November 29, 2017: Dungeon Fantasy Tips: Superior Spellcasters
Our earlier advice on delvers for the Dungeon Fantasy Roleplaying Game didn't talk much about specific professions but did mention ST, DX, damage, defense, weapons, etc. So, what about magic? Here are some tips for creating and playing effective bards, clerics, druids, and wizards:
Plan ahead! Skim Spells to decide which spells you want, noting prerequisites. Earmark enough character points from your advantage allocation to buy the highest level of spellcasting talent (Bardic Talent, Magery, or Power Investiture) your choices require. For a bard or wizard, count prerequisite spells, their prerequisites, and so on, to determine how many spells you're really buying – you may need to use points from quirks to afford them all, and you might have to shorten your wish list. If your favorite spells aren't available to your chosen profession, rethink your line of work before going further.
Have the energy to work your magic. Mostly this means Fatigue Points (FP) and Energy Reserve (ER). (Don't count on burning Hit Points – that's a last-ditch measure that causes spells to fail and knocks you out!) Focus on ER, because it recovers simultaneously with the FP you already have, and regenerates even when not resting. Regaining FP and ER goes faster with Recover Energy (Spells, p. 38) at skill 15+, so reserve character points for that. There's also energy in your power item (Adventurers, p. 115); you'll probably get to tap it just once per adventure, so it's best for emergencies, but consider trading points from quirks for cash and spending some money here. Learn key spells at skill 15-19, which reduces energy cost by one; if you can afford (IQ + spellcasting talent) = 17+, the minimum 1 character point per spell buys skill 15+ with IQ/Hard spells.
Use tactics. About 80% of spells are Regular or Area, so you'll often be casting at -1 per yard of distance. You can reduce distance with a magic staff (Spells, p. 9). Don't count on staying out of harm's way, but jet spells (Spells, p. 12) increase reach in melee combat and Missile spells (Spells, pp. 13-14) can blast opponents from afar. Don't neglect mobility, either – take a step toward your target when you Concentrate or Attack, and avoid spending so many FP that you're at half Move (Exploits, p. 63), barely able to maneuver. As you'll probably end up in the action, see to your active defenses, whether by wielding a quarterstaff (+2 to Parry), getting a Defense Bonus (from a cloak, shield, or Shield spell), or learning a Blocking spell (Spells, p. 14).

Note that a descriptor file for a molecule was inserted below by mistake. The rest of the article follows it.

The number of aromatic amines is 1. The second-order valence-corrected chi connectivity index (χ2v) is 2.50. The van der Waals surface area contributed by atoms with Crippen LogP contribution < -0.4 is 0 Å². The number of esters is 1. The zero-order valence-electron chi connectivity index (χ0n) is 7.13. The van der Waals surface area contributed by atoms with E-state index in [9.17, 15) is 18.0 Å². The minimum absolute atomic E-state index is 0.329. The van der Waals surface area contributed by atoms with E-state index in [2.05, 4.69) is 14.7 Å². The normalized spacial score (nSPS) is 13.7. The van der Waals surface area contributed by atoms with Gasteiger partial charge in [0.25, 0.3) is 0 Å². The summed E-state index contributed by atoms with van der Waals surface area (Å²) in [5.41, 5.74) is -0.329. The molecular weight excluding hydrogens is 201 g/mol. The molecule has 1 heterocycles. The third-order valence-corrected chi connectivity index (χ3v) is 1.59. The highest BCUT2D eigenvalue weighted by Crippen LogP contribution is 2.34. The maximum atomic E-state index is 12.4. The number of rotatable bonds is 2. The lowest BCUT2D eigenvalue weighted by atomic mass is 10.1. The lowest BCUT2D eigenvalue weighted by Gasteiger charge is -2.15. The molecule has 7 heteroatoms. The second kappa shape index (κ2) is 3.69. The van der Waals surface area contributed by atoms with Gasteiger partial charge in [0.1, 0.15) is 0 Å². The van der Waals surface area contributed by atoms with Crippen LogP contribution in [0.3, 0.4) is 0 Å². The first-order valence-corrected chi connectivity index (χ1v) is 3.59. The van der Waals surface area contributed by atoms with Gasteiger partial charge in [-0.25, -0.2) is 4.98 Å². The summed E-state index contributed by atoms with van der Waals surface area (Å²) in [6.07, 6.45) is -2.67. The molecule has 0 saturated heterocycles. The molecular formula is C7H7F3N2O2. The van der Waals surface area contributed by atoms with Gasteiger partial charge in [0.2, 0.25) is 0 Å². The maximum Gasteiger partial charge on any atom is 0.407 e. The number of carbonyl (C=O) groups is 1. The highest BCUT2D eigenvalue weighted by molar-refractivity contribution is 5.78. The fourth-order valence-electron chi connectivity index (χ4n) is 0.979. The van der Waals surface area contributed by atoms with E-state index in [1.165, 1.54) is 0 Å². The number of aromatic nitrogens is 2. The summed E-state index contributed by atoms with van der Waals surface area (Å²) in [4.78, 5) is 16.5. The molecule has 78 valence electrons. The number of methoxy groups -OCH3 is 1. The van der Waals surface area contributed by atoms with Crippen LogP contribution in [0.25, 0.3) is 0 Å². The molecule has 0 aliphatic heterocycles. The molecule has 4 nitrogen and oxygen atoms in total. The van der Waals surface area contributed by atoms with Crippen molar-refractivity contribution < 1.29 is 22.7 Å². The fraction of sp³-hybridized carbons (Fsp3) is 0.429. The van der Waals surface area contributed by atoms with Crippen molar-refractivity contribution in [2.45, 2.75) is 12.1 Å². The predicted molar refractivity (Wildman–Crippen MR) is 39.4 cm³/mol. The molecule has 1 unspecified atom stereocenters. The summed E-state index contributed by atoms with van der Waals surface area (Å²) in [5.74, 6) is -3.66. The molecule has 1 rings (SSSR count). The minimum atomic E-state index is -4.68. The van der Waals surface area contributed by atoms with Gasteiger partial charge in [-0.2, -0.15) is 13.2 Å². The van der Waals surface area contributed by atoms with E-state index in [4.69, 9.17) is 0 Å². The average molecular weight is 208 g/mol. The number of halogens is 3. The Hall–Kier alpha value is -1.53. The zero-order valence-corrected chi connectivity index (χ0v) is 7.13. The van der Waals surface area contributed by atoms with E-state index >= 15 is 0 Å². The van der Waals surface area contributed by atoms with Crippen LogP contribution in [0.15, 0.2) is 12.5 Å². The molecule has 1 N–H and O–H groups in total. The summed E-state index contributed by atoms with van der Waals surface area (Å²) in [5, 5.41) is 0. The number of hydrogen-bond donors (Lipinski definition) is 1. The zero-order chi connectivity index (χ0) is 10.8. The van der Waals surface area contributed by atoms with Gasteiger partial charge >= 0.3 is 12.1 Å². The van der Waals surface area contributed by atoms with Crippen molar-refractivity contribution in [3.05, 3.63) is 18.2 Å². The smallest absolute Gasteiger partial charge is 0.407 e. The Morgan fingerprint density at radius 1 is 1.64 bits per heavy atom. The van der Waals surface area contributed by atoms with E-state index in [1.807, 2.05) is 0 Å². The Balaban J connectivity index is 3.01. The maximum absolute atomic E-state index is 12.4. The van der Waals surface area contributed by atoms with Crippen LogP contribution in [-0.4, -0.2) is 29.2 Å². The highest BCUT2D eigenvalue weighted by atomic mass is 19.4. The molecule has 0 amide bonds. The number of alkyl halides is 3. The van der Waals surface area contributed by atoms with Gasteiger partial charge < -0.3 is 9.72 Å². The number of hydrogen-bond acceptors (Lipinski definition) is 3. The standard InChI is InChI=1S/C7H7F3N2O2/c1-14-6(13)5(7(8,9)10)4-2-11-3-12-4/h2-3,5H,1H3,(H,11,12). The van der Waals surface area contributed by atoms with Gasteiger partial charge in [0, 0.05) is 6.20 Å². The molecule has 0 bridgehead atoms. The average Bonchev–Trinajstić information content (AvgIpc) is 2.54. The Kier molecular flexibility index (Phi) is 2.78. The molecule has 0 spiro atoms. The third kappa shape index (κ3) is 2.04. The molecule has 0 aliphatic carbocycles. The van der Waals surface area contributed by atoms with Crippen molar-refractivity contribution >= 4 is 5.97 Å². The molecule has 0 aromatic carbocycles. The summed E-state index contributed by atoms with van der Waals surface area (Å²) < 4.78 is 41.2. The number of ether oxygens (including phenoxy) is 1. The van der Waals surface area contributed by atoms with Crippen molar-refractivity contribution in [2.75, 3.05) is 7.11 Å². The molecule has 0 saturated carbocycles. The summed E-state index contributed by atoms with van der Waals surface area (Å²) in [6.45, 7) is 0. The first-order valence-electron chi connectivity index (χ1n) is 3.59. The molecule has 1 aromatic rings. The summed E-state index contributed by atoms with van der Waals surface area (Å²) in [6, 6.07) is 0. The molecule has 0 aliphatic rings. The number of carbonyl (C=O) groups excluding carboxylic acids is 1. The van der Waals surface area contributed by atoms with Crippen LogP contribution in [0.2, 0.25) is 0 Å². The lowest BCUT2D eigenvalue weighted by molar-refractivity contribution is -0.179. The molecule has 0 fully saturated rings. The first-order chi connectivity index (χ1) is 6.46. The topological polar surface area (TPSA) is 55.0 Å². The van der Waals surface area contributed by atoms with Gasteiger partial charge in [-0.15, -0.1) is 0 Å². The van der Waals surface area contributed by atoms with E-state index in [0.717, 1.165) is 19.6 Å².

Remember that spells require success rolls. The leading causes of failure are distance penalties and the -1 per spell "on" (Spells, p. 11). Get close to subjects, friend or foe – and be careful about putting tons of "buffs" on yourself or your allies, or tagging numerous foes with enduring spells. Offensive spells are often Resisted, meaning powerful enemies may shrug them off; only cast these when your effective skill is high (few penalties), preferably on opponents known to have low HT or Will and no Magic Resistance. Jet and Missile spells aren't Resisted, but they can miss, and enemies can dodge or block, so choose easy-to-hit victims. In short, as energy is a valuable resource, don't waste it bouncing expensive spells off well-protected subjects (and if you can, cast a big Missile spell before the fight, recover the energy, and start with heavy firepower "for free"!).
Avoid the "artillery fallacy." Large Area spells can affect multiple foes in theory, but many are so slow to cast that enemies won't be bunched up by the time you're done, so expensive that you can't recast them, and/or Resisted. Most jet and Missile spells affect one target – and for the exceptions (Concussion, Explosive Fireball, Explosive Lightning), damage diminishes quickly with distance. In combat, casters are snipers rather than artillery, striking vulnerable individuals with specific spells that can affect them – or they're medics, helping nearby allies.
Gear up. Consider a magic staff – and if your weapon is one-handed (a "staff" can be a one-handed stick), pair it with a cloak or shield. Even if you're no warrior, wearing armor can save your life. If you have spare cash, consider paut (Adventurers, p. 116) for an energy boost – or charged scrolls (Adventurers, p. 117) for when your energy is gone. To exploit mobility, seek ways to keep your loadout from encumbering you; e.g., Fortify (Adventurers, p. 118) on your free starting clothing adds DR without significant weight. At the end of your shopping trip, designate your priciest purchase as a high-capacity power item.
And after each adventure, hang on to scrolls and books containing spells to learn, magic items that store energy or grant bonuses to individual spells or even IQ, costly gewgaws that make excellent power items, and rare artifacts intended for members of your profession. Dungeon Fantasy Magic Items, in the Dungeon Fantasy Companion, touches on many of these areas.
-- Sean Punch
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